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News release
Dec. 31, 2021

Ontario’s doctors offer hope on second anniversary of first COVID-19 reports

TORONTO, Dec. 31, 2021—Two years ago today, China began reporting that cases of what would become known as COVID-19 were being treated in Wuhan City. The virus spread rapidly around the world and the World Health Organization declared a pandemic on March 11, 2020, with no end in sight.

In Ontario, the first case was confirmed in Ontario on Jan. 25, 2020, and since then there have been more than 739,000 cases with a death toll of more than 10,000. While Ontario’s high vaccination rate of more than 80 per cent of those eligible and public health measures significantly slowed the virus in the latter half of 2021, the highly contagious Omicron variant has led to record numbers of infections.

As we enter Year 3 of the pandemic, Ontario’s doctors are offering reassurance that we have the experience and expertise gained over the past two years to navigate this next phase as well.

“We have had some tough days in 2021, but we have learned how to combat the disease as it continues to change,” said Dr. Adam Kassam, president of the Ontario Medical Association. “We need to stay vigilant and resilient and we will get through this together. The single most important thing everyone can do to help is to get vaccinated and get their children vaccinated. If you have questions, ask your doctor or local public health unit.”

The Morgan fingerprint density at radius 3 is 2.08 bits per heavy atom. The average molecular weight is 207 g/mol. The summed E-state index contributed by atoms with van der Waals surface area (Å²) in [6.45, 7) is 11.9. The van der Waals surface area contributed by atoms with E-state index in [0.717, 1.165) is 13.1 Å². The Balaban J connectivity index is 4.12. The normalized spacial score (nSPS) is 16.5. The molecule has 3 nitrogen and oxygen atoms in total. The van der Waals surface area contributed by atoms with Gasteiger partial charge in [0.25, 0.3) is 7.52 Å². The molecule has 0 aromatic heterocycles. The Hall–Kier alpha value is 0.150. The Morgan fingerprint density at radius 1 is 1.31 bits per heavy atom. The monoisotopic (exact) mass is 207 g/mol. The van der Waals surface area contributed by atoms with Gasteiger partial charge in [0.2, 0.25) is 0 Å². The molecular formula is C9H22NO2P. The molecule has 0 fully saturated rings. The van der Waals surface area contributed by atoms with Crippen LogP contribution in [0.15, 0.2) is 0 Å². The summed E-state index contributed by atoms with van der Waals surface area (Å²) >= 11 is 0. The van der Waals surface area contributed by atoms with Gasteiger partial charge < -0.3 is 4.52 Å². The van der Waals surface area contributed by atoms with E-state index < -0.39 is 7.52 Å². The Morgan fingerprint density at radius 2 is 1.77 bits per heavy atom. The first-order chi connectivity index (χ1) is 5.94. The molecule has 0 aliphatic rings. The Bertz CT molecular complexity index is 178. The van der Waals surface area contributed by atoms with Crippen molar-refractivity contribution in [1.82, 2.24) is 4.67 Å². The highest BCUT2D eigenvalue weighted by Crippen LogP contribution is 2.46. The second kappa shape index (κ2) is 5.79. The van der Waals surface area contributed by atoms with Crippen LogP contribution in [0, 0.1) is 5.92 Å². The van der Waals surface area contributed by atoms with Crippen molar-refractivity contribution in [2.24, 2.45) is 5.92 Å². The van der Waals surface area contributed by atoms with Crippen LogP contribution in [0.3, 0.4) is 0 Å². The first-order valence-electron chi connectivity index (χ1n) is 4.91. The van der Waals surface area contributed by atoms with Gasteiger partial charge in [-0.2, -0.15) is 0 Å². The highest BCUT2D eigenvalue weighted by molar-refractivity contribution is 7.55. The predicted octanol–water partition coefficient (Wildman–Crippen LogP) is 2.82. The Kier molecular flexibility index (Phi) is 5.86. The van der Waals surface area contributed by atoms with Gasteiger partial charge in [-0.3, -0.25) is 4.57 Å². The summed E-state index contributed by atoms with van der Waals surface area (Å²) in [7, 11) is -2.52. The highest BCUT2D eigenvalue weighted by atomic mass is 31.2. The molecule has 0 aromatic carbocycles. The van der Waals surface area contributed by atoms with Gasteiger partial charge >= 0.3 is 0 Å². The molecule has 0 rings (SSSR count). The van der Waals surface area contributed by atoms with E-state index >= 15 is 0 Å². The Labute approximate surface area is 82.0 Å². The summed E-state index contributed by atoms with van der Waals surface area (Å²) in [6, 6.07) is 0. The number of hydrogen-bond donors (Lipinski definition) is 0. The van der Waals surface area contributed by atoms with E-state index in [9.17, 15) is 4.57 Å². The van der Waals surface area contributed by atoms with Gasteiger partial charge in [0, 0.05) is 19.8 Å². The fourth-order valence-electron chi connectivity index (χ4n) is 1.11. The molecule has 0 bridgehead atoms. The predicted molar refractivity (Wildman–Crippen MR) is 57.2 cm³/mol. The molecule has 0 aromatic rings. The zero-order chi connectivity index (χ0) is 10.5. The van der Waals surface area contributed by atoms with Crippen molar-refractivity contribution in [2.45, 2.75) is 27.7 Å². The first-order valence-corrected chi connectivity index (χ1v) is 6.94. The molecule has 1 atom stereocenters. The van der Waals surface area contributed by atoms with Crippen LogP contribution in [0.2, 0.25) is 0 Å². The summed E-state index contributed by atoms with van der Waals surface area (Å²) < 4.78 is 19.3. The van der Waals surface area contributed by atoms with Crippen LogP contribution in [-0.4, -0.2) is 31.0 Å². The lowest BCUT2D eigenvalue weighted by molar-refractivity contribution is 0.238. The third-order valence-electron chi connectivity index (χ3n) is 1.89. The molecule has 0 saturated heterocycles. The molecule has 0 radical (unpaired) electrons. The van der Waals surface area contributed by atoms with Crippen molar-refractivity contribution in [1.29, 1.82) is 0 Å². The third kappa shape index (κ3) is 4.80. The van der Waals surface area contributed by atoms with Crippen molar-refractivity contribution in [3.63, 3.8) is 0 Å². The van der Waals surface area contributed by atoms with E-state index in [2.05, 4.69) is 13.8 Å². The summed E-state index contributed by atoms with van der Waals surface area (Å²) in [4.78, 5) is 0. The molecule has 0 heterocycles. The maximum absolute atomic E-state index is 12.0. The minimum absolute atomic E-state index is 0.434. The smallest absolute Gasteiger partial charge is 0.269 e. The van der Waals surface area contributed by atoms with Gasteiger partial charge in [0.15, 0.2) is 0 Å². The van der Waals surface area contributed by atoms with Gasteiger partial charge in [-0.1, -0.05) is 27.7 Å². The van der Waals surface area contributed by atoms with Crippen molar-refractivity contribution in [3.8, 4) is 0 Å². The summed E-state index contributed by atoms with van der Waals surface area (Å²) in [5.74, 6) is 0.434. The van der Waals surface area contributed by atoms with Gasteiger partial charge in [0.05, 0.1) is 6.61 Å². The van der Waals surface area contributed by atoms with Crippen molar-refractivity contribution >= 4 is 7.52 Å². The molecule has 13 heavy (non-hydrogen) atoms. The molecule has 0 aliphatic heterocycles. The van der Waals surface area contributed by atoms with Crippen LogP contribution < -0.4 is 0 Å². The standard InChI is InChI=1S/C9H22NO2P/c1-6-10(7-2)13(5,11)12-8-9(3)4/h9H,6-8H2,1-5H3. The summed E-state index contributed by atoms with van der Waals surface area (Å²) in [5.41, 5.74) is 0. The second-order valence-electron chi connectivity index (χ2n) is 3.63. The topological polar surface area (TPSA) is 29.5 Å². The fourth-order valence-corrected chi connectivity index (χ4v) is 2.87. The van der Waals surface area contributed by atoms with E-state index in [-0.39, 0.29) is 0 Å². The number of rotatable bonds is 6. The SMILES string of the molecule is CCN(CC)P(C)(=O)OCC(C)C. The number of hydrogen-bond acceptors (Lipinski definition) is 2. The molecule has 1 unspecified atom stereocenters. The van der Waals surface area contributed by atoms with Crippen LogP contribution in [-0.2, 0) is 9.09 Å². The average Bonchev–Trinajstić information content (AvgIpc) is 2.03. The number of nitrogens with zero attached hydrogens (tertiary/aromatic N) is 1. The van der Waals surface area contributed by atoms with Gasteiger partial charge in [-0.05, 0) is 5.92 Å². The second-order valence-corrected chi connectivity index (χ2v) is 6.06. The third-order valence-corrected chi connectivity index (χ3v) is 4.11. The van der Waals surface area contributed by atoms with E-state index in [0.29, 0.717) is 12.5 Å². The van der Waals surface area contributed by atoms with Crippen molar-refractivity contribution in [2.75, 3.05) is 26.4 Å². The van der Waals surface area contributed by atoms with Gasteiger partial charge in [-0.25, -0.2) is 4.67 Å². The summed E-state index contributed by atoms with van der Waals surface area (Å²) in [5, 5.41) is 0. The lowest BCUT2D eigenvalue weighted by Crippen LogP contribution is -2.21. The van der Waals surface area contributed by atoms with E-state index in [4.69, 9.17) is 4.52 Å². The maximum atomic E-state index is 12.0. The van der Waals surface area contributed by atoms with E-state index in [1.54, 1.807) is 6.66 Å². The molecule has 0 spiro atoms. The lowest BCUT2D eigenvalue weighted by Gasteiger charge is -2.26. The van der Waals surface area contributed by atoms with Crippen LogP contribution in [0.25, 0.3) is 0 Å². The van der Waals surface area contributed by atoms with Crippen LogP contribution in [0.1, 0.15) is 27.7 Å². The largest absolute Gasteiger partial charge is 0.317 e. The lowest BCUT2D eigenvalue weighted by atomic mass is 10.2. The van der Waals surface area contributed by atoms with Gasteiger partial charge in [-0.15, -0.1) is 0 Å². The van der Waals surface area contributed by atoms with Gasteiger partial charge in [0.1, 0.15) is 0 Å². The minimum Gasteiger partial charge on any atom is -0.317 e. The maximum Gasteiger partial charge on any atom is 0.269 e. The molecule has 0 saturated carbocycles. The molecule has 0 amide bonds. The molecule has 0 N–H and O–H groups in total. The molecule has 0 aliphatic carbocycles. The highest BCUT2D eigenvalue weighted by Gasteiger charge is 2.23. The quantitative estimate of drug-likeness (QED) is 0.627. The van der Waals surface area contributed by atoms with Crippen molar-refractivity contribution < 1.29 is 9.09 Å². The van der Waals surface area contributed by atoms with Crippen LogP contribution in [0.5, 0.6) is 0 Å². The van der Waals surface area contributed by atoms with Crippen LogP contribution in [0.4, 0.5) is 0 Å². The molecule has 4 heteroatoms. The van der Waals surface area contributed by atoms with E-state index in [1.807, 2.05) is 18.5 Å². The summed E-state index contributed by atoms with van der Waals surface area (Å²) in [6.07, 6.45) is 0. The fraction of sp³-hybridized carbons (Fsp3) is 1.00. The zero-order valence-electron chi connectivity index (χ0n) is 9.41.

As we look ahead to 2022, Ontario’s doctors say we should be prepared for a “steady state” of the pandemic for the foreseeable future. That means Ontarians will have to wear masks, show vaccine certificates and maintain physical distancing so that our health-care system is not overwhelmed by  a surge in cases.

To keep you, your family and your community safe, the Ontario Medical Association recommends the following tips:

  1. Get yourself and your children over five fully vaccinated as soon as possible, and everyone should get a booster when eligible.
  2. Keep indoor gatherings small and limit the number you have. Don’t attend if you are ill or have been exposed to a confirmed case of COVID.
  3. Before gathering indoors, be aware of everyone’s vaccination status. It’s not only OK to ask, it’s the responsible thing to do.
  4. Weather permitting, open windows during indoor celebrations. Consider virtual or outdoor celebrations.
  5. Wear the best-quality mask you can find and wear it properly, covering your nose and mouth.
  6. Take care of your mental health. Connect with others who may be lonely.

“The best way to protect yourself and your loved ones from COVID-19 is to get vaccinated,” said OMA CEO Allan O’Dette. “If you have not yet had your COVID-19 vaccine, please talk to your doctor about the benefits. If you are eligible for a booster, I would encourage you to get it as soon as you can.”

About the OMA

The Ontario Medical Association represents Ontario’s 43,000-plus physicians, medical students and retired physicians, advocating for and supporting doctors while strengthening the leadership role of doctors in caring for patients. Our vision is to be the trusted voice in transforming Ontario’s health-care system.